In an event noticed by few and mourned by none, the journal Policy Review ceased publication last month. A product of the Hoover Institution, Policy Review was, at least in its final years, always serious, often well-written, and rarely interesting. As Reihan Salam observes, the problem was not the selection of authors or subjects. Rather, it was the blandness of the content, much of which repackaged the conventional wisdom of the conservative establishment at greater length and with more erudite footnotes.

The farewell essay by editor Tod Lindberg in the final issue suffers from the same defect. Titled “Left 3.0″, the piece traces the rise of American progressivism from its nadir in 1972 to Barack Obama’s triumph last November. The bottom line:

…the Left differs from the Right in knowing where it wants to go: in the direction of more equality. Conservatives mostly know where they want to stay: in conditions in which liberty can thrive and the market can work its wonders in creating prosperity. Since the push in the direction of equality will sometimes impinge on liberty and on the market in ways that people will notice and object to, conservative reform will once again have its day. But today belongs to Left 3.0.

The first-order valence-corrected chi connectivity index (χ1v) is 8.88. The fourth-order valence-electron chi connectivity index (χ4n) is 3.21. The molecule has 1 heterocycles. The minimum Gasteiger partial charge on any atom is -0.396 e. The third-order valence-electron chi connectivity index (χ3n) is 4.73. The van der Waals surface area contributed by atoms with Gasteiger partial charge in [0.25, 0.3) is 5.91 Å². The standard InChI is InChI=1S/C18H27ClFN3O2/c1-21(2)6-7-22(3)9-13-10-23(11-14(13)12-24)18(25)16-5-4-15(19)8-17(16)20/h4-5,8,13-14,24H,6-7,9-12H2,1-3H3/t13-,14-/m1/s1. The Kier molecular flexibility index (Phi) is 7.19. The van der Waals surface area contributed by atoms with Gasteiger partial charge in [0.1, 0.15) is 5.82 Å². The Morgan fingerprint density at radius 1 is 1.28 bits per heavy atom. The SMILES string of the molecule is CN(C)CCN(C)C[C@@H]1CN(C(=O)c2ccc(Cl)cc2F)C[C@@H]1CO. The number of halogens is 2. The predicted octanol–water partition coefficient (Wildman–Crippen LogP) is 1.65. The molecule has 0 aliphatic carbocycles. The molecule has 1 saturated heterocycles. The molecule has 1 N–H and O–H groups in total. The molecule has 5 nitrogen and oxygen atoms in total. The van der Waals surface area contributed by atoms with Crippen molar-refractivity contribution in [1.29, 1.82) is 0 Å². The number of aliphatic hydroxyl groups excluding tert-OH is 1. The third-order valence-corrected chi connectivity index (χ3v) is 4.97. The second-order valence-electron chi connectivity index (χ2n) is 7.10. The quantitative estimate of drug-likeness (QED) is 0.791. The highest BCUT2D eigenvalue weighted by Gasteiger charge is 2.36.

Lindberg gets some important things right, including his argument that the counter-culture of the ’60s is now simply the culture–and that political resistance to the sexual revolution is therefore doomed. The trouble with his analysis is that it operates almost entirely on the level of ideas. In consequence, it misses the main strength of the contemporary Left: the evident failure of (ostensibly) conservative government under the Bush Administration.

According to Lindberg, conservatives want to “stay in conditions in which liberty can thrive and the market can work its wonders in creating prosperity.” That’s certainly how establishment conservatives see themselves. But who else believes that they actually live under such conditions, or at least did until recently?

Most Americans remember the Bush years as a period of expanding government, ruinous war, and economic collapse. They voted for Obama the first time as a repudiation of those developments. Many did so a second time because most Republicans continue to pretend that they never happened.

Yet Lindberg’s essay contain only oblique references to the growth of government spending in the 2000s, to the wars in Iraq and Afghanistan, to the housing bubble, or to the long-term stagnation of wages. And, as far as I can tell, there’s no acknowledgment that self-proclaimed conservatives played any role in these calamities. It’s simply not credible to argue that conservatives want to preserve liberty and prosperity when neither has flourished under their favored politicians or policies. No analysis of the strength of Left is complete unless it is combined with an account of the implosion of the Right.